StemCells, Inc. announced that is has filed an application with Swissmedic, the Swiss regulatory agency for therapeutic products, to conduct a clinical trial in Switzerland of the Company’s HuCNS-SC purified human neural stem cells in chronic spinal cord injury patients. If authorized, the study would enroll patients who are three to 12 months post-injury.
“With this filing we have taken a tangible step to broaden the clinical development of our HuCNS-SC product candidate beyond the brain and into the spinal cord,” said Martin McGlynn, President and CEO of StemCells, Inc. “This exciting initiative is supported by extensive preclinical research demonstrating the ability of our proprietary cells to restore lost motor function when transplanted in the chronic spinal cord injury setting. The prospect of extending the treatment window to months or longer following injury would mean that a much larger population of injured patients could potentially benefit from such an approach.”
Stephen Huhn, MD, FACS, FAAP, Vice President and Head of the CNS Program at StemCells, Inc., added, “Switzerland is home to some of the leading clinicians and medical centers in the world engaged in the treatment and rehabilitation of spinal cord injury patients, which makes it an excellent setting for this type of trial. While we have yet to secure Swissmedic authorization to initiate the study, we are pleased to have already received approval from the respective ethics committees at our anticipated trial site and the local Canton, both of which are prerequisites for making a submission of this kind in Switzerland.”
The results of numerous collaborative preclinical studies with researchers at the University of California, Irvine (UCI) demonstrate the significant therapeutic potential of the Company’s human neural stem cells for the treatment of spinal cord injury. Data published in several peer-reviewed journals show that the cells engraft, migrate along the spinal cord to the point of injury, and then differentiate into neurons and specialized cells called oligodendrocytes that create the insulation (myelin) necessary for proper transmission of nerve impulses from the brain to below the level of injury. When transplanted in spinal cord-injured mice at both sub-acute and chronic injury time points, the cells have been shown to form protective myelin sheaths around damaged nerve axons and enable a significant and persistent recovery of walking ability.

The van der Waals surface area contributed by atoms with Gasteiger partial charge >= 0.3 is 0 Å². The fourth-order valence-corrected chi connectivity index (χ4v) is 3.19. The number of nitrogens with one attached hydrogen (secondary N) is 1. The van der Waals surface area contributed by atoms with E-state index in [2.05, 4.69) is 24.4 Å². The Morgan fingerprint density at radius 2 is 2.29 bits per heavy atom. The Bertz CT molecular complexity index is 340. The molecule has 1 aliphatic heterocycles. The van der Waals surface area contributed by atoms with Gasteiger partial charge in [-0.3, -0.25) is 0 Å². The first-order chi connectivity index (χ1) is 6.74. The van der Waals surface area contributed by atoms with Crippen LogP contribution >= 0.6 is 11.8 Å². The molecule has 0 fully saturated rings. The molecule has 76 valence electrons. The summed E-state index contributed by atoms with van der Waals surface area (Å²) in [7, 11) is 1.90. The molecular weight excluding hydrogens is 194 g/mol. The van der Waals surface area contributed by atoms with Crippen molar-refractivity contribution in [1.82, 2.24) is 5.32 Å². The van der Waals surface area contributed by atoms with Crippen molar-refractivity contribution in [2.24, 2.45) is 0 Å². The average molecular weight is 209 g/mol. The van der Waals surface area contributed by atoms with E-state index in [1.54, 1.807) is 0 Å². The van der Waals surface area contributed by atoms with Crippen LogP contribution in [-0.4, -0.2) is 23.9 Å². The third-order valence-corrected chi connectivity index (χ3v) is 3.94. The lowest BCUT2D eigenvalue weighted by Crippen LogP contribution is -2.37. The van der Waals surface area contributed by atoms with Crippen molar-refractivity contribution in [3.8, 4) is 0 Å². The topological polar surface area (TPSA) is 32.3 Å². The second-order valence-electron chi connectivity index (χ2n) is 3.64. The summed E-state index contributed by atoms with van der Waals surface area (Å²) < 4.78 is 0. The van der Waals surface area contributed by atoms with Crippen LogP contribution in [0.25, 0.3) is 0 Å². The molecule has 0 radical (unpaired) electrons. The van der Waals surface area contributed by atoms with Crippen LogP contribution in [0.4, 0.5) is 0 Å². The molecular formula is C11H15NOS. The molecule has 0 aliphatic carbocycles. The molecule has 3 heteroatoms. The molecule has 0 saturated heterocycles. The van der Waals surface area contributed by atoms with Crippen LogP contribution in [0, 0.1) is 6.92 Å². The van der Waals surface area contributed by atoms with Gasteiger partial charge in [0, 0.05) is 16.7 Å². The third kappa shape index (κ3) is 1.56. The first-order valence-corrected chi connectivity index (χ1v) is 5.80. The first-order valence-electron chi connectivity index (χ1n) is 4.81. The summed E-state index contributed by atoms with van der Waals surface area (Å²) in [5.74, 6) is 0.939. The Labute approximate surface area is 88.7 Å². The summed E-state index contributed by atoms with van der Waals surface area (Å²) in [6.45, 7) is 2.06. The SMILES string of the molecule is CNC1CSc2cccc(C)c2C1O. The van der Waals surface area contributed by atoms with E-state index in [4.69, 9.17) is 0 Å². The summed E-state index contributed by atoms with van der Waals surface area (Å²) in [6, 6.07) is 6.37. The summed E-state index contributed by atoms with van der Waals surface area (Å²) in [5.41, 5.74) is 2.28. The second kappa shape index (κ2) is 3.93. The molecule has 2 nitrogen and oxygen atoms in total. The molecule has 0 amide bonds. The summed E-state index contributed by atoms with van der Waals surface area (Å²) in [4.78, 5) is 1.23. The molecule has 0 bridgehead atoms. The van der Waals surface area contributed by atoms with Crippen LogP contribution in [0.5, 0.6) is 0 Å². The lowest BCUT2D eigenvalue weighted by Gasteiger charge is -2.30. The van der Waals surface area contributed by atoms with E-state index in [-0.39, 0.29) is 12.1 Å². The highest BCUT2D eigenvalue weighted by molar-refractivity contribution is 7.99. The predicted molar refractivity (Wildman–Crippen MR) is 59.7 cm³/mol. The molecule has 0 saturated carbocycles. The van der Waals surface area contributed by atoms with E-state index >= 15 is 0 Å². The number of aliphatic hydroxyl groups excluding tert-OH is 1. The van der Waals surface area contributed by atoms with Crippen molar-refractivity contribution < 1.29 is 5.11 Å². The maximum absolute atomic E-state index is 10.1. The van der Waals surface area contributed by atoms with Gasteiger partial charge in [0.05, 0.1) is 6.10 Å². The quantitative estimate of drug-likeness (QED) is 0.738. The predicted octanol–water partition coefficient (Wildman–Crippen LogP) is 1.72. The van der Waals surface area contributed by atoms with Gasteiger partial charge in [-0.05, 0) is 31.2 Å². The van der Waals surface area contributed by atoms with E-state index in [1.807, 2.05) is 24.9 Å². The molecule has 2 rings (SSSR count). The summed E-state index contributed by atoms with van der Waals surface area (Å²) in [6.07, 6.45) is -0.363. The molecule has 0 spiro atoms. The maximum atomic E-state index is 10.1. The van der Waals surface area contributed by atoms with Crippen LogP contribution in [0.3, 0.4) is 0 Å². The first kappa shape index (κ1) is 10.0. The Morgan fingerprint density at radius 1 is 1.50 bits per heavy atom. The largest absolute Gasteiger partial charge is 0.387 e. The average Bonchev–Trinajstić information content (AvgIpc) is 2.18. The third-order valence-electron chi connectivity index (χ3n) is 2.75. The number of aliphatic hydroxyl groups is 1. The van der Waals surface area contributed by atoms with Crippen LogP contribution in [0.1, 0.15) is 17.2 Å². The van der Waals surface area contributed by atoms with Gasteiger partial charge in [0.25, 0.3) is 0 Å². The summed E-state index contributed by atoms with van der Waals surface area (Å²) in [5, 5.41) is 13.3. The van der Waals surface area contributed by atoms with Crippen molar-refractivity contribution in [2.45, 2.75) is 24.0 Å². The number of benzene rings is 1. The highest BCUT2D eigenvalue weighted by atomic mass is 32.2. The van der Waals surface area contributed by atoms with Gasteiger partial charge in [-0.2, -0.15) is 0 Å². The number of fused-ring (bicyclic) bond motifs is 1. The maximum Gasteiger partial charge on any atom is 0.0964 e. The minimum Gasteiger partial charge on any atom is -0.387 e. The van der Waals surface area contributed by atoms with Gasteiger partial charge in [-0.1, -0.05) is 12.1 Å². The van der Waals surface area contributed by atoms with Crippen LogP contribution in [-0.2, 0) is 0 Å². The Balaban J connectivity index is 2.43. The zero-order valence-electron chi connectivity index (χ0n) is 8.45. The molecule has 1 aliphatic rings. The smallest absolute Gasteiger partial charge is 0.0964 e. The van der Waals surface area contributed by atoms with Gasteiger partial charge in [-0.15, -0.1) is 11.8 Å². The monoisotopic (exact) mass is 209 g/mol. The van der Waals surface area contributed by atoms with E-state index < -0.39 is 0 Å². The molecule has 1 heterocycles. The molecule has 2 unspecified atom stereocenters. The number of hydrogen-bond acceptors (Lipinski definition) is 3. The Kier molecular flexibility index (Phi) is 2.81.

Aileen Anderson, Ph.D., Associate Professor in the Departments of Physical Medicine and Rehabilitation, and Anatomy and Neurobiology at UCI, commented, “The preclinical data we have seen to date provide a compelling rationale for advancing these neural stem cells into clinical testing for chronic spinal cord injury. Restoring some degree of function for patients at later time points beyond the acute injury phase could have a transformative impact on the field as there are no effective treatment options for them today. The demonstrated ability of these cells to repair an injured spinal cord and promote functional motor recovery in animals could translate into improved quality of life for individuals living with paralysis, and I am excited to see StemCells take this important next step toward what I hope will one day become a viable therapy for a broad population of spinal cord-injured patients.”
Date: November 15, 2010
Source: StemCells, Inc.
Filed Under: Drug Discovery